Railway Board has already asked the new government to increase passenger and freight fares. (Reuters)
Indian Railways, looking to hike fares in the upcoming Railway Budget, will still trim its passenger revenue estimate announced in the interim budget, given an unforeseen dip in the number of passengers. The national transporter had to cut its revenue projections from the passenger segment last fiscal also despite a 20% fare hike in January 2013, due to the low growth in passenger volumes.
The railways is finding it difficult to explain the 18-million dip in passenger volumes in the first two months of this fiscal.
Given that there is already a huge cross-subsidy from freight — R26,000 crore last fiscal — that sustains its passenger business, the current trend is indeed alarming if it displays the high price-elasticity of the passenger segment. The railways’ finances are in a shambles — its operating ratio stood at 90.4% last year, indicating there is not enough left for replenishment of infrastructure let alone modernisation and expansion. If freight rates are increased too much, it could adversely impact the economy by jacking up industrial costs and thereby fanning inflation.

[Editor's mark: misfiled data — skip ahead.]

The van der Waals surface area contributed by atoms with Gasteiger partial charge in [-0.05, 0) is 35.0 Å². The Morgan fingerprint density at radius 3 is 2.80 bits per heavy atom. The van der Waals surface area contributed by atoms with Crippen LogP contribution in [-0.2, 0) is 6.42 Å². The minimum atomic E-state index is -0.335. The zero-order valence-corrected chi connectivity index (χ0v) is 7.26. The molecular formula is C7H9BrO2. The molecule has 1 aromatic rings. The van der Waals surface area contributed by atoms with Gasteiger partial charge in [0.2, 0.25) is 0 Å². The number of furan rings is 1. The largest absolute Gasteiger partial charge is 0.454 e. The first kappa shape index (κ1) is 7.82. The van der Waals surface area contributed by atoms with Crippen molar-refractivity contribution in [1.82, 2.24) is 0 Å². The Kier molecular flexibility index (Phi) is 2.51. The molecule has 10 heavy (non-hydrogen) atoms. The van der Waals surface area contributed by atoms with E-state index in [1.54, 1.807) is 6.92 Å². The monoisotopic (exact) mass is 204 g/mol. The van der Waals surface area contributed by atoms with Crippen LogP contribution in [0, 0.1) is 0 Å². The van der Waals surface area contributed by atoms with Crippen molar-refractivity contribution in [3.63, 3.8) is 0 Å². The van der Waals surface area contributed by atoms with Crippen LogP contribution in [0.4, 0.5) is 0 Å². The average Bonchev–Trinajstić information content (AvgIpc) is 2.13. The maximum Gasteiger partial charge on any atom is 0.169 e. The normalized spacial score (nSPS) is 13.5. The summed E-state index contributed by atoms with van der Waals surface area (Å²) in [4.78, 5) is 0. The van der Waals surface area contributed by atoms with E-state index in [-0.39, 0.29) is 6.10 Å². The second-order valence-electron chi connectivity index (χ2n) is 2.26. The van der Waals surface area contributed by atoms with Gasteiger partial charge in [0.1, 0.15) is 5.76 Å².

As the railways faces the peculiar problem of a decline in passenger numbers, the Railway Board is all set to trim the passenger revenue projections in the upcoming budget. In the first two months of the current fiscal, the railways has seen its passenger number falling by 18 million over last year.
The national carrier expected its passenger bookings to be around 8,800 million in FY15 compared with 8,535 million in the last fiscal. However, it is already clear that the estimate is unachievable. In April-May 2014 (in any year, these months are normally the peak season for the railways), passenger bookings stood at 1,377.82 million compared with 1,396.03 million in the same period a year earlier.
In the interim budget for FY15 presented by the UPA government, the passenger revenue was seen at R45,255 crore, up R7,500 crore over the revised estimate of FY14. It may be noted the revised estimate for last year was 11% lower than the initially budgeted R42,210 crore.
The railways is expecting to partially make up for the passenger revenue shortfall by increasing the fares of air-conditioned classes and also by increasing reservation and cancellation charges, sources said. “It’s a very strange problem that the (passenger) numbers have decreased during the peak the season. We are apprehensive that the number of passengers would fall further in the lean season. We have to take this into account in the upcoming budget,” a senior railway ministry official said.